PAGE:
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Why don't Jews sacrifice animals anymore?

From my reading of the Bible I understand that animal sacrifice was used to atone for one's sins.

Is this still practiced in modern times? And if it is, does it hold the same meaning and significance or have there been some changes in its theology over the past 2000 years?

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marked as duplicate by Monica Cellio Aug 16 '12 at 17:57

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By "blood offerings," you are referring to the blood of sacrifices, and not of people, right? "Don't cut yourselves" (Deu. 14:1) –  b a Aug 16 '12 at 17:07
    
@ba Correct I'm referring to animal blood only. –  Monika Michael Aug 16 '12 at 17:08
    
I've edited it to clarify. @MonikaMichael, just so you are aware, there has long been something known as the "blood libel", which is an antisemitic claim that Jews use human blood (especially children's blood) for ritualistic purposes, and which has been used for centuries to justify killing Jews. –  Seth J Aug 16 '12 at 17:17
    
Dup? judaism.stackexchange.com/q/8862/472 (h/t Shalom below) –  Monica Cellio Aug 16 '12 at 17:44
    
@MonicaCellio Agreed. You can close this one. –  Monika Michael Aug 16 '12 at 17:51

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Since (approximately) the destruction of the second temple sacrifices have ceased. Even prior to that, there was no sine qua non nature to animal blood as it relates to atonement. Biblically, only a small selection of sins could be atoned for via sacrifice, and even those could be removed through other means. We take our cue from Hosea 14:3 (some have it as verse 2) where the words of our lips (prayer, and especially the verbal recitation of the sacrificial order) substitute for the actual sacrifice.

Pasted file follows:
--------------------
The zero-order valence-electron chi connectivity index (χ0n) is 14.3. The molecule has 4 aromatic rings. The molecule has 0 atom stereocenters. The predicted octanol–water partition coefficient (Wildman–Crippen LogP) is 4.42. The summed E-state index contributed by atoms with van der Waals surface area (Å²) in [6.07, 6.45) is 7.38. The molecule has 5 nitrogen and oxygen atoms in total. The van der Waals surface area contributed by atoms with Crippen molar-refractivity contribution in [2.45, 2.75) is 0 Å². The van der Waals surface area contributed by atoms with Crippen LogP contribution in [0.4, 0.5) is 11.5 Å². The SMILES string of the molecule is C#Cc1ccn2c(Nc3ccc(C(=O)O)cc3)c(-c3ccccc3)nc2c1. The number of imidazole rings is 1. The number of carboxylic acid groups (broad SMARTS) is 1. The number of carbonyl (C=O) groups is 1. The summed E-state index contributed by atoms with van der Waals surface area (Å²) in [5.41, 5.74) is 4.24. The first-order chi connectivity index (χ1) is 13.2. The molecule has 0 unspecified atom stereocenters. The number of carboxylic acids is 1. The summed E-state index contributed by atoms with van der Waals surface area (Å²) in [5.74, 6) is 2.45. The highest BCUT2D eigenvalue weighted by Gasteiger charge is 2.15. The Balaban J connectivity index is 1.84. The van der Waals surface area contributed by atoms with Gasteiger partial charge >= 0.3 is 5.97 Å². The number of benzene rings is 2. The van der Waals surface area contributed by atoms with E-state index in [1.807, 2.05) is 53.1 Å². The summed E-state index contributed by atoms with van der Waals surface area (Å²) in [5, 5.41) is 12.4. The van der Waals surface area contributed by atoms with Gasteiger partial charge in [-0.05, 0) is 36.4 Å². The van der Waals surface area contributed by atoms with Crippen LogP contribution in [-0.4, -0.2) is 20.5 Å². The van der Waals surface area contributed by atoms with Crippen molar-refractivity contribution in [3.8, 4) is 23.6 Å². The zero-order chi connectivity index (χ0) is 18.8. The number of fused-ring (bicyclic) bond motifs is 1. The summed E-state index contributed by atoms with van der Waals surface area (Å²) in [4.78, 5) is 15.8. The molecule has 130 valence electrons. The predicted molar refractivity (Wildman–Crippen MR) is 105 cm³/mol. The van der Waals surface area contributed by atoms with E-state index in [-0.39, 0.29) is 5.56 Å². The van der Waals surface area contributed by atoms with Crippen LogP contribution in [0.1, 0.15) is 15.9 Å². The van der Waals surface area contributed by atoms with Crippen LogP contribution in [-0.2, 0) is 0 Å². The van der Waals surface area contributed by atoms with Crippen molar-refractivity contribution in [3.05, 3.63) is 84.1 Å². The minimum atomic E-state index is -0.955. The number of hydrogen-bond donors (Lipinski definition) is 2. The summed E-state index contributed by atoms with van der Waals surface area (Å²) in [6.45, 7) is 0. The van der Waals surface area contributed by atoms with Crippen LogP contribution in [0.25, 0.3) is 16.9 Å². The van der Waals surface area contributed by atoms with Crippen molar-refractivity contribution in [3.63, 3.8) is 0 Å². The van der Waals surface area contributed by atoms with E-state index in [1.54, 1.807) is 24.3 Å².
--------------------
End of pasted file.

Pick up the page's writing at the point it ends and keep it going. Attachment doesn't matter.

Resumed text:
The actual requirements for repentance go far beyond a simple sacrifice even when a sacrifice is efficacious. Regret, recompense, confession, an acceptance of blame, a decision not to repeat the action are all necessary elements to a full repentance.

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You just need to add that all of the sacrifices in the world mean nothing if the person doesn't also do teshuva -- show regret, resolve not to repeat the sin, and put in place measures to not repeat the sin. –  Chanoch Aug 16 '12 at 17:06
    
hope that's better. –  Danno Aug 16 '12 at 17:10
    
@Dan My followup question would be why these have been stopped. The temple is no longer there but these sacrifices were being offered before the temple was built. –  Monika Michael Aug 16 '12 at 17:10
    
@MonikaMichael, see judaism.stackexchange.com/a/8876/21 and judaism.stackexchange.com/a/10178/21 and –  Shalom Aug 16 '12 at 17:17
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the sacrifices were required under 2 conditions: a location delineated by god (and personal sites were invalidated with the building of a central temple, which was destroyed) and a certain type of spiritual purity (which we lack now that we have no red heifer to cleanse.) –  Danno Aug 16 '12 at 17:17

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